With Internet.org, Facebook could rule the future internet

5 May 2015

Pictured: Mark Zuckerberg at Mobile World Congress this year

Already, some have dismissed it as the Facebooknet, but if you think about what Facebook CEO Mark Zuckerberg is trying to accomplish, he could wipe the sniggers off the faces of his many critics.

Already some have dismissed it as the Facebooknet, but if you think about what Facebook CEO Mark Zuckerberg is trying to accomplish, he could wipe the sniggers off the faces of his many critics.

With Internet.org, Facebook intends to provide internet access to 4bn people who live in impoverished parts of the world.

These are the very people that the Apple Watch is currently not intended for.

They currently don’t have the buying power for the US$600-plus smartphones sold by Samsung, HTC or Apple.

But if you think about the trajectory of world economic history, they actually should be the very people Tim Cook, JK Shin and Cher Wang should be thinking about … thinking about a lot.

In fairness to Zuckerberg, he has been pushing to make the social network palpatable on feature phones since 2009. Microsoft gets this and through its Lumia brand has been creating smartphone devices that can be today acquired for as little as €35.

Thanks to the efforts of luminaries like Jimmy Wales from Wikipedia, for the first time in the history of the world every person can conceivably access an encyclopaedia for free.

With Internet.org Zuckerberg wants to partner with mobile operators to provide free access to the internet – well specific parts of it, including Facebook Messenger, Wikipedia, UNICEF’s Facts of Life health site and local news websites – through a mobile app in Africa, Latin America and Asia.

The first trial service began in the African state of Zambia last July, followed by Tanzania and Kenya. It is now looking at India, which has a population of more than 1bn people.

Knowledge is empowering

At Mobile World Congress in March, Zuckerberg said that connecting the next half of the world’s population will be different from the current situation. “It has to be an evolution but I am confident that over time it will happen.

“The technology we have today is not efficient enough to cost effectively serve everyone, especially in rural areas. Just because we are working with planes and satellites doesn’t mean we will solve it. We need the operators and Ericsson, for example, is a part of Internet.org.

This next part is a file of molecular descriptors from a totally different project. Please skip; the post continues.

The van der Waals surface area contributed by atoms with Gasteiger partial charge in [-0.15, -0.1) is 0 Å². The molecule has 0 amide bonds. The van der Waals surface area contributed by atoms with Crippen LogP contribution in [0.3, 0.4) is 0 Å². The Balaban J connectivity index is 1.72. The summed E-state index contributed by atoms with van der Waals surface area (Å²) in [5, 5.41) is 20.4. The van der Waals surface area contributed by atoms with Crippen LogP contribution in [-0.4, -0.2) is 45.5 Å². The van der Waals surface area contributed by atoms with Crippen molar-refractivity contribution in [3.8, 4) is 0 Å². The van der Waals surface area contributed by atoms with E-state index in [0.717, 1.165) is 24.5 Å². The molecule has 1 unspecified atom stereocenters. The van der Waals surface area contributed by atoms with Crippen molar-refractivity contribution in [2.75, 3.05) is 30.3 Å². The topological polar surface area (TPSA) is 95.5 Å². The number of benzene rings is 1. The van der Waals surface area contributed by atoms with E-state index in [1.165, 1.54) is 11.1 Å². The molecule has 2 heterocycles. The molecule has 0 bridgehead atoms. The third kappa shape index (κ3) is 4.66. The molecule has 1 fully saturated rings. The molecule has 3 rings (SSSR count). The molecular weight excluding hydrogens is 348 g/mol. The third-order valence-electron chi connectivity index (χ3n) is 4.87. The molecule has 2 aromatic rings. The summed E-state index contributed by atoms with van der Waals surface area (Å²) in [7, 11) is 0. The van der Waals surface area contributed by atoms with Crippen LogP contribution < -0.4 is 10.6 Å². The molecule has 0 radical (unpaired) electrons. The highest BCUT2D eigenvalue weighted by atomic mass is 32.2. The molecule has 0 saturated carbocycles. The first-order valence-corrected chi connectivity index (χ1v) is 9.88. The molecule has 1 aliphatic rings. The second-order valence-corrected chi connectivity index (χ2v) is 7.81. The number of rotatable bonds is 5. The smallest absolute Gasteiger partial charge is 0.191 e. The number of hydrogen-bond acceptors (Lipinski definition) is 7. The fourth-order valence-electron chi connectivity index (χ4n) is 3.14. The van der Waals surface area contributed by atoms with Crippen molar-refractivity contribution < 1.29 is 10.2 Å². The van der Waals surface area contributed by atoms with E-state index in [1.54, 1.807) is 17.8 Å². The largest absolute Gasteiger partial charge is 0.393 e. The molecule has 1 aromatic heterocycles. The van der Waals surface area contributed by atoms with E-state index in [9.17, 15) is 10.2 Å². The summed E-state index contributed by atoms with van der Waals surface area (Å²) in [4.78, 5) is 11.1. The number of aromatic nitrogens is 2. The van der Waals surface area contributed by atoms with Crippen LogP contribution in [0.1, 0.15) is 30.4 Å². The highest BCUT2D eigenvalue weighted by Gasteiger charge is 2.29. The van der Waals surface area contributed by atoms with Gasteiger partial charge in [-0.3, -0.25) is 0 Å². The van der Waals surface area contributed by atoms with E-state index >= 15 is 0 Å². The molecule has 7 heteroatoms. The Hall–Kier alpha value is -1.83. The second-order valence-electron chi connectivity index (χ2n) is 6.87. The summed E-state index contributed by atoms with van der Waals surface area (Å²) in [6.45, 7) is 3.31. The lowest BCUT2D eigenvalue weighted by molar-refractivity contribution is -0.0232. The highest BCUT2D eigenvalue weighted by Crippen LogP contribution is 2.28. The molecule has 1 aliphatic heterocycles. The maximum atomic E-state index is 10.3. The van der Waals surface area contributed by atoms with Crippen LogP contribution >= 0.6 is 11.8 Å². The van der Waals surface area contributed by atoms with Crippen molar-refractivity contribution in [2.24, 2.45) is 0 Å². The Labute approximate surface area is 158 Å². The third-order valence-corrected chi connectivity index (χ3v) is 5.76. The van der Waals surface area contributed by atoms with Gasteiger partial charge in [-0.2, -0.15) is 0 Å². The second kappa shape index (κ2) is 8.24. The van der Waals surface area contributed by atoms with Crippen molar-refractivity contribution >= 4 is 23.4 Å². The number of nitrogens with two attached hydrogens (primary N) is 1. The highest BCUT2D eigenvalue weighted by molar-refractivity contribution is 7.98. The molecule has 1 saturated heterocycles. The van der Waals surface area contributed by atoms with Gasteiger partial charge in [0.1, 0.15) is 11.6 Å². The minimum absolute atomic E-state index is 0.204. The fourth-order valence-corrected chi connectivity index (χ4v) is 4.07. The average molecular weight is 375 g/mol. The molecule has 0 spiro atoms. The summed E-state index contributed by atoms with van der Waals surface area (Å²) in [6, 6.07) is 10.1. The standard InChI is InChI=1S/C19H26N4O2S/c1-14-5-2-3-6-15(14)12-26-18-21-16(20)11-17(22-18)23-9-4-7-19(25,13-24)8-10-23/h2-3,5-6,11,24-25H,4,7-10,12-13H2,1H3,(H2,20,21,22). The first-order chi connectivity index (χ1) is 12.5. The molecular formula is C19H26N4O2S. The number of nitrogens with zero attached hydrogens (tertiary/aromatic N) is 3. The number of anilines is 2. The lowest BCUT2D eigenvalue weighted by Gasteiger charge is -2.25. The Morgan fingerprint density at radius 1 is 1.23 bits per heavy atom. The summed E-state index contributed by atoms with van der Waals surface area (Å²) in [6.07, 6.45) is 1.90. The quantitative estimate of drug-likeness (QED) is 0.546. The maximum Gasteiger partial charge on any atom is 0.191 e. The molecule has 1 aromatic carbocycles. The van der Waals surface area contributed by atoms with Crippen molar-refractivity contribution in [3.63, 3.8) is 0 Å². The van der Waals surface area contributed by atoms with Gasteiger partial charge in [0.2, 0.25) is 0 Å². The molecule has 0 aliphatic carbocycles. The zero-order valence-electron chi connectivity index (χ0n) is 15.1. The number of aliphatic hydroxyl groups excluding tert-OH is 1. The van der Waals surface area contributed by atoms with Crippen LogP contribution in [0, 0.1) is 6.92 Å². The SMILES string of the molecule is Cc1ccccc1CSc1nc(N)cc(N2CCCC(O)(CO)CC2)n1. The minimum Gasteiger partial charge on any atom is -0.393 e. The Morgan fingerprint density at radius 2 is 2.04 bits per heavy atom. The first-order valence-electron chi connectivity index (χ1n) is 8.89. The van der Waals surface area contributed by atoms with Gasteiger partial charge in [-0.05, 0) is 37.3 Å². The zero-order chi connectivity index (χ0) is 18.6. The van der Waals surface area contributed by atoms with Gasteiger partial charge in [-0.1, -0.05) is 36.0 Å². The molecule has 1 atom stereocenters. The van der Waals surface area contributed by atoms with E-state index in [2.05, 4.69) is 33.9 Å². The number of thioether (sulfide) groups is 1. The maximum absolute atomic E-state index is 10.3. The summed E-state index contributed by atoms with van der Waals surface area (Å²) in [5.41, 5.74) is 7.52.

“People talk about that stuff [planes, drones and balloons] because it is sexy, but the bigger deal is there is a lot of folks who haven’t grown up with the internet. We are working with operators to craft specific programmes that help people get the tools they need to get online.

“We have to customise it in a way that is specific to countries and their need: in Africa, it is health.”

Those critical of Internet.org point out that it runs counter in some ways to the principle of net neutrality – that all sites should be treated equally. In defence of this, Zuckerberg pointed out in an op-ed in India’s Hindustan Times that Internet.org doesn’t block or throttle other services and nor does it create fast lanes.

“We will never prevent people accessing other services, and we will not use fast lanes,” Zuckerberg promised.

The interesting thing about all of this is that if Internet.org can strike a meaningful balance between the internet haves and have-nots of this world, then in time that will be remembered as a formidable achievement.

Because of the internet, and mobile devices in particular, people have never been more connected and the ability to further an education and gain knowledge today, for example, is unprecedented.

If you look back to the history of the 20th century, the city states of Hong Kong and Singapore struggled with poverty for decades following World War II, far from the current glittering towers of wealth that define them today.

Who is to say that in the years to come other countries – perhaps enabled by free internet access – might not also find their way economically because of these fundamental steps being taken by Zuckerberg and others.

Four billion people – a considerable portion of whom are educated and want the same living standards as those in the developed world – are going to be quite an economic force to unlock.

And they may just thank Zuckerberg and Wales for doing so.

Zuckerberg image via Shutterstock via Shutterstock


John Kennedy is a journalist who served as editor of Silicon Republic for 17 years